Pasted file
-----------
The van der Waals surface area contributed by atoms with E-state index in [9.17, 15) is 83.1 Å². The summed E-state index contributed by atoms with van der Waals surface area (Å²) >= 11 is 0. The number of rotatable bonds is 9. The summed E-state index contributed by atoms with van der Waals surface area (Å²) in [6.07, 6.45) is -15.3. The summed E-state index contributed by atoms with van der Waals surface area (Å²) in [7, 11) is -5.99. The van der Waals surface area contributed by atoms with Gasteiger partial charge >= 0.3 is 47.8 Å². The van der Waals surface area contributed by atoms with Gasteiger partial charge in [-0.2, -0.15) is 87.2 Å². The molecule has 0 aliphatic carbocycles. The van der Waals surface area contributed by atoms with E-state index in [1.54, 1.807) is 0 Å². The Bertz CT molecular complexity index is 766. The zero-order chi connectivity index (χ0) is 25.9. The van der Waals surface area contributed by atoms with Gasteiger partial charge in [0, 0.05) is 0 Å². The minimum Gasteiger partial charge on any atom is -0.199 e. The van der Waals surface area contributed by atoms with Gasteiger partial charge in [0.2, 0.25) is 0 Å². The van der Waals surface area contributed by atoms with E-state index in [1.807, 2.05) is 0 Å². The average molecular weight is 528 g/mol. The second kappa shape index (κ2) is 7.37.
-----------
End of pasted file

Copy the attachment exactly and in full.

The van der Waals surface area contributed by atoms with E-state index in [9.17, 15) is 83.1 Å². The summed E-state index contributed by atoms with van der Waals surface area (Å²) >= 11 is 0. The number of rotatable bonds is 9. The summed E-state index contributed by atoms with van der Waals surface area (Å²) in [6.07, 6.45) is -15.3. The summed E-state index contributed by atoms with van der Waals surface area (Å²) in [7, 11) is -5.99. The van der Waals surface area contributed by atoms with Gasteiger partial charge >= 0.3 is 47.8 Å². The van der Waals surface area contributed by atoms with Gasteiger partial charge in [-0.2, -0.15) is 87.2 Å². The molecule has 0 aliphatic carbocycles. The van der Waals surface area contributed by atoms with E-state index in [1.54, 1.807) is 0 Å². The Bertz CT molecular complexity index is 766. The zero-order chi connectivity index (χ0) is 25.9. The van der Waals surface area contributed by atoms with Gasteiger partial charge in [0, 0.05) is 0 Å². The minimum Gasteiger partial charge on any atom is -0.199 e. The van der Waals surface area contributed by atoms with Gasteiger partial charge in [0.2, 0.25) is 0 Å². The van der Waals surface area contributed by atoms with E-state index in [1.807, 2.05) is 0 Å². The average molecular weight is 528 g/mol. The second kappa shape index (κ2) is 7.37.